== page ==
What if there is a secret camp of sorts, amidst the mountains, where for a fortnight, all don masks to hide their true identities, and are free to do whatever they wish? There, almost anything goes, though there are some basic rules to ensure there is communal safety, such as not to kill, steal, or have sexual misconduct. These ‘laws’ happen to fall under the first three of the Five Precepts. Under the cloak of anonymity, some do break these rules anyway, to fulfil their dark fantasies for sensual pleasures and violence.
The idea of the camp is to let individuals discover their true ‘selves’. As we know, ‘Integrity is doing the right thing even when no one is watching.’ This means how much integrity one truly has is measured by how one conducts oneself in private, anonymously. As the director shared during a post-screening interview, he was intrigued by how people online, in chat rooms, (i.e. ‘anti-social media’ and such), can take on very different personas… which we know is often for the worse. Back to ‘normal’ offline, are they not also wearing ‘masks’ then, to conceal their earlier ill conduct?
Despite wearing masks of malevolent demons and benevolent deities, who are we really beneath? Even if no one seems to be watching, according to the Buddhist teachings, many are doing so as we speak. (Even our thoughts can be read and ‘monitored’.) First is the universal and impartial law of karma ‘watching’, that continues to operate relentlessly. Next, there are unseen ghosts, gods, Bodhisattvas and Buddhas. And there is always oneself, bearing witness to all thoughts, words and deeds, who will experience exacting karmic punishment or reward accordingly, with regret or rejoice.
Without strict rules, the camp would swiftly morph into a nightmarish ‘grown-up’ version of ‘Lord of the Flies’. Thus, there are constant reminders on the consequences of actions, also with masked guards patrolling the perimeter, reminiscent of Dharma Protectors. Looking closer, this is a two-in-one camp. Its main ‘selling point’ is that you can do (almost) whatever you want, while it is also a Dharma camp, with not too subtle cautionary ‘karma dramas’ on life, death and the intermediate (bardo) state in between. The camp thus functioned as an arena, where tensions between being more saṃsāric versus being more ‘dharmic’ battled one another.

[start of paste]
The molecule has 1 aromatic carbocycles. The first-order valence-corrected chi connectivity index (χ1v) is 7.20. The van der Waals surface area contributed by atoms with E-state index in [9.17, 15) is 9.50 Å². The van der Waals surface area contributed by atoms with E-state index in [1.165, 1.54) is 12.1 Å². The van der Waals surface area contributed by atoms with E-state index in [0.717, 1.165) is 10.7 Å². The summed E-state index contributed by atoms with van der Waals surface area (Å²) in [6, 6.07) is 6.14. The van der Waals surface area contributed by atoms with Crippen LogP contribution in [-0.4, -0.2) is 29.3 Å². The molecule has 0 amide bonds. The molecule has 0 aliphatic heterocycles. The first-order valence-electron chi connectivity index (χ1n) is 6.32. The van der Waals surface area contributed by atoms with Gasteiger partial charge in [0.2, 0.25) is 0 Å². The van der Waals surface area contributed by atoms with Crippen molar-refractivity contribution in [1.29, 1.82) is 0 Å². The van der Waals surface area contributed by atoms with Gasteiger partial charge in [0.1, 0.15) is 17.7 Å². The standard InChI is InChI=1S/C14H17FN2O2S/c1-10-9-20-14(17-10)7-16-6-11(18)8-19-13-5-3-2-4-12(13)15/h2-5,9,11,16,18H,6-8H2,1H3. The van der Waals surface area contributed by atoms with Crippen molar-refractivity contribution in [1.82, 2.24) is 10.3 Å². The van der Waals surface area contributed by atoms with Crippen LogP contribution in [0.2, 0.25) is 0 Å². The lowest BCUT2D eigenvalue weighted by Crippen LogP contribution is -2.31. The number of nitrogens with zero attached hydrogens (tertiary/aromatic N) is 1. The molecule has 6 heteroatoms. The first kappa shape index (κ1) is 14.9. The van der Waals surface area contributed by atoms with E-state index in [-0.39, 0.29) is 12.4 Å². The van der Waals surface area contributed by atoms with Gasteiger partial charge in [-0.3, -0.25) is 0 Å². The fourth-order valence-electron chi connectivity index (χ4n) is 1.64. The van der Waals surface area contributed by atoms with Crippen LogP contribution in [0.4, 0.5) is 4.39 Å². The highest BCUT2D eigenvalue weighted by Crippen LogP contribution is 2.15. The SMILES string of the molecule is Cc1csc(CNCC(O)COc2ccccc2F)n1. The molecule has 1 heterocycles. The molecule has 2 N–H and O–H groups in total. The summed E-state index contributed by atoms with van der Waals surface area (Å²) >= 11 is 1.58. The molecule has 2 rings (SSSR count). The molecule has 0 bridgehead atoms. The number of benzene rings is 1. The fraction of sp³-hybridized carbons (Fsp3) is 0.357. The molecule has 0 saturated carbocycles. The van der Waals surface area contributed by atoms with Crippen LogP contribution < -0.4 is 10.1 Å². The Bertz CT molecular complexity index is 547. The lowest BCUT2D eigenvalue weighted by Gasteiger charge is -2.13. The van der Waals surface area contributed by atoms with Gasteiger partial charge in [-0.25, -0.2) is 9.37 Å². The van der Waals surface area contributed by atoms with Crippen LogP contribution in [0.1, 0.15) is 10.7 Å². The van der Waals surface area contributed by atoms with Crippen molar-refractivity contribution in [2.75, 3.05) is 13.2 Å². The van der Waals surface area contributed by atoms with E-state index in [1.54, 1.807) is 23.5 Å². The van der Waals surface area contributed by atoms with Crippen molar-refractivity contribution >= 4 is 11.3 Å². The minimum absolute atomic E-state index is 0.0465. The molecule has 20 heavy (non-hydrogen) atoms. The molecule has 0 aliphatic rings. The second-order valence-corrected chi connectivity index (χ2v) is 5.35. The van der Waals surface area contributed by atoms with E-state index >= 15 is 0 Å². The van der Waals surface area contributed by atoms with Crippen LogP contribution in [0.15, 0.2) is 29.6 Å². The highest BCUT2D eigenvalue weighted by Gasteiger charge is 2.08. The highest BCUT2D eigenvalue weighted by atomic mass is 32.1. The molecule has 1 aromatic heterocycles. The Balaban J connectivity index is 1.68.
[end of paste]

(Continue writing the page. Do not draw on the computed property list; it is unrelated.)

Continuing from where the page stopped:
When the campers are to gather to watch these ‘impromptu’ yet edifying skits, the wayward sneak off to break the precepts then, reflecting their choice of embracing evil, over learning how to transform their inner demons. The protagonist wore an expressionless mask, which represents neutrality, potential for greater good or evil. It also personified a typical anonymous bardo being, whose destination of rebirth will be determined by a mix of past and present karma created.
Anonymity was said to be a power, but a dangerous one for those intoxicated by the Three Poisons of greed, hatred and delusion. Behind masks, evil speech and deeds tend to go unchecked. For instance, with fake online identities, when the Fourth Precept against false, divisive, harsh and frivolous speech is not observed, there will be fake news that divide communities hatefully, that can lead to actual harm. Slanderous cyberbullying can trigger murderous revenge and victims’ suicides from prolonged depression too. Thus, even virtual tongues can be deadly swords.
Just as the bardo plays commence suddenly in the camp, death might come without warning in real life. If not paying attention to the Dharma in time, starting with essential teachings on the workings of karma, the next life is destined for disaster. A skit’s line warns the bardo being, ‘Confess or be judged as a liar.’ As the law of karma runs on mercilessly, if there is no ready repentance with remedial action, bitter suffering by falling into the three lower realms of hell-beings, hungry ghosts and animals will surely follow. So, no… Neither true freedom nor True Happiness arises from mere anonymity; but from the peace and bliss of purging the Three Poisons.